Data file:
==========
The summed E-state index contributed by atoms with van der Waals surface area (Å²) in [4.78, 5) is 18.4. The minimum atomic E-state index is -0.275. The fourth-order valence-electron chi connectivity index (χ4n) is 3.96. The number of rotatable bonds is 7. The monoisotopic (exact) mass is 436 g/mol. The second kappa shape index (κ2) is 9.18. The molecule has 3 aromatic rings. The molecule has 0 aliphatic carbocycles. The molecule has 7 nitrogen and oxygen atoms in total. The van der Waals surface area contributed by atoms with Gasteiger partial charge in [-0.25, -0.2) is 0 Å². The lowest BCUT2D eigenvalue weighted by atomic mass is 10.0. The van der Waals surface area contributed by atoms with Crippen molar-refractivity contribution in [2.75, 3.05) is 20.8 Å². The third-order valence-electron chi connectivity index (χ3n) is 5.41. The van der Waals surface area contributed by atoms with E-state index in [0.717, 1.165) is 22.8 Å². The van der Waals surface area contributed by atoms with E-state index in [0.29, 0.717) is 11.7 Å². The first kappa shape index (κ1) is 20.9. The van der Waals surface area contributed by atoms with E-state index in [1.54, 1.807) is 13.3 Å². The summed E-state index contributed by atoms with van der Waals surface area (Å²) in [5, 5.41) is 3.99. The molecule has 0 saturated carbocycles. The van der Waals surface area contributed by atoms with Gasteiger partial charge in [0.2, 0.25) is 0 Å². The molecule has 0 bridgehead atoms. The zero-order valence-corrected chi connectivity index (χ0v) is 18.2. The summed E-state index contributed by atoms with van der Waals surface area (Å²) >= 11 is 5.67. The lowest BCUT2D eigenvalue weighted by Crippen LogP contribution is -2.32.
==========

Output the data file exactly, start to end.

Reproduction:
The summed E-state index contributed by atoms with van der Waals surface area (Å²) in [4.78, 5) is 18.4. The minimum atomic E-state index is -0.275. The fourth-order valence-electron chi connectivity index (χ4n) is 3.96. The number of rotatable bonds is 7. The monoisotopic (exact) mass is 436 g/mol. The second kappa shape index (κ2) is 9.18. The molecule has 3 aromatic rings. The molecule has 0 aliphatic carbocycles. The molecule has 7 nitrogen and oxygen atoms in total. The van der Waals surface area contributed by atoms with Gasteiger partial charge in [-0.25, -0.2) is 0 Å². The lowest BCUT2D eigenvalue weighted by atomic mass is 10.0. The van der Waals surface area contributed by atoms with Crippen molar-refractivity contribution in [2.75, 3.05) is 20.8 Å². The third-order valence-electron chi connectivity index (χ3n) is 5.41. The van der Waals surface area contributed by atoms with E-state index in [0.717, 1.165) is 22.8 Å². The van der Waals surface area contributed by atoms with E-state index in [0.29, 0.717) is 11.7 Å². The first kappa shape index (κ1) is 20.9. The van der Waals surface area contributed by atoms with E-state index in [1.54, 1.807) is 13.3 Å². The summed E-state index contributed by atoms with van der Waals surface area (Å²) in [5, 5.41) is 3.99. The molecule has 0 saturated carbocycles. The van der Waals surface area contributed by atoms with Gasteiger partial charge in [0.2, 0.25) is 0 Å². The molecule has 0 bridgehead atoms. The zero-order valence-corrected chi connectivity index (χ0v) is 18.2. The summed E-state index contributed by atoms with van der Waals surface area (Å²) >= 11 is 5.67. The lowest BCUT2D eigenvalue weighted by Crippen LogP contribution is -2.32.